We’ve discovered from our investigations throughout this presentation that the Spirit of Yahweh was only given to the Adamic race. It was never given to another party, and the laws of God prevent that possibility and its miraculous inclusion would be a transgression of His law that doesn’t change. Only our Adamic bodies contain the genetic information to raise a spiritual body, and it is for this reason that only Israelites and Adamics are referenced to being resurrected.
This spirit is the “treasure” that we store in our “earthen vessels”. (2 Cor. 4:7).
When we cling to other races, and mix our seed, the result is a broken cistern that can hold no water. The body of the individual is broken, the DNA is mixed, and it can no longer hold within it the spirit of God, the same way that a mule, or a bear, cannot. And Yahweh indeed created the donkey and the horse, but the mule is the invention of man. For this reason we have only sons or bastards (Heb. 12:8), and there has never been and never will be a third alternative.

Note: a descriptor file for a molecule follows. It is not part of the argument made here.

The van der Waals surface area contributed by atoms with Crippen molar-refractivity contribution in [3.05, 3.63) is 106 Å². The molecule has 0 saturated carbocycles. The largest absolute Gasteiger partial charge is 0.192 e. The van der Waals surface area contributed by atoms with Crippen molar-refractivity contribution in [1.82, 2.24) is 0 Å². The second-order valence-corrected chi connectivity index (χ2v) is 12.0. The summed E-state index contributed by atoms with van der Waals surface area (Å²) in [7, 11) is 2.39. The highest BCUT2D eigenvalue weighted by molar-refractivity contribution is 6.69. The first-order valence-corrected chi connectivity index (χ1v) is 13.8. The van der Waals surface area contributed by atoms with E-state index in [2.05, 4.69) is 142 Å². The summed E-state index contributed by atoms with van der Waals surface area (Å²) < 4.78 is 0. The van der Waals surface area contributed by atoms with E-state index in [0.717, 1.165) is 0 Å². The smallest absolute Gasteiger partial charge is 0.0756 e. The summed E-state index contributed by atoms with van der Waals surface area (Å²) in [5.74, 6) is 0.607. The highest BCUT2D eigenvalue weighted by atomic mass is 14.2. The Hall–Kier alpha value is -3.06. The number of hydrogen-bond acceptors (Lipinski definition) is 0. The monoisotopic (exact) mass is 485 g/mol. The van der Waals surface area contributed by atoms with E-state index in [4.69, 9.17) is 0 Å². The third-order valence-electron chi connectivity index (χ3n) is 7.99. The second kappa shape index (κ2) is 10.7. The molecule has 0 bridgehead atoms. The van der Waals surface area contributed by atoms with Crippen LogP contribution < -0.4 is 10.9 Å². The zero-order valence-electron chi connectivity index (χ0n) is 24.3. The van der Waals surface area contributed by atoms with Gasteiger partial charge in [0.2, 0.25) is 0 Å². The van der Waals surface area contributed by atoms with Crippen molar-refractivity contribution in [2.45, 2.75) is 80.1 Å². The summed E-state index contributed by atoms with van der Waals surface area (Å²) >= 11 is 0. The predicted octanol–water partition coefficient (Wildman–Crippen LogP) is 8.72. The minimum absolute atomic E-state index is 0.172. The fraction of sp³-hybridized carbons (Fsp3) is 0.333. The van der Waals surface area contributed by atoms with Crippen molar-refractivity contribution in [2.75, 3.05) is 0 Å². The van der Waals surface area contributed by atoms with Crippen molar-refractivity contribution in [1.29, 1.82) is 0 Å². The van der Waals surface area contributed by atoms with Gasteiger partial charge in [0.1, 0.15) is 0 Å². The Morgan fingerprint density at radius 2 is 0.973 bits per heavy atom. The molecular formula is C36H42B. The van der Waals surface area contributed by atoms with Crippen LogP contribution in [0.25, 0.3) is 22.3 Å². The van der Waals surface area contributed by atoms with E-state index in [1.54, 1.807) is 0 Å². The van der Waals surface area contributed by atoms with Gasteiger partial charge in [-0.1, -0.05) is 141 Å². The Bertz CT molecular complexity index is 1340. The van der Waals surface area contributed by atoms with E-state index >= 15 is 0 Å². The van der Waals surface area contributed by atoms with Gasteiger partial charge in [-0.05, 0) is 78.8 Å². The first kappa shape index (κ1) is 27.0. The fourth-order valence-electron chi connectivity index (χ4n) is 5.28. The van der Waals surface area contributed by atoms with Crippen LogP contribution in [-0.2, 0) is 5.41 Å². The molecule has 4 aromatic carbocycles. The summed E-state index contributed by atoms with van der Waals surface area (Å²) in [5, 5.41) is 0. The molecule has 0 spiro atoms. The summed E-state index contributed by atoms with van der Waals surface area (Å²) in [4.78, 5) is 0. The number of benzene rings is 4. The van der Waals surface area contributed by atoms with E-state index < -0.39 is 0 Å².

And thusly the “bad figs” (Jeremiah 24) of Jerusalem, who mixed themselves with the seed of the Hittites, Amorites, and Canaanites (Ezek. 16:3, 45), became to Yahweh “the degenerate plant of a strange vine” (Jer. 2:21). It is for this reason that Christ said that when approached by the goats, who are not sheep, and only Israelites were ever referred to as sheep, He will tell the goats to get away from Him for he never knew them. And Yahweh only ever professed to know Israel, and to know the Adamic race.
It becomes startlingly clear the words of Deuteronomy 23:2:
“A bastard shall not enter into the congregation of the LORD; even to his tenth generation shall he not enter into the congregation of the LORD.”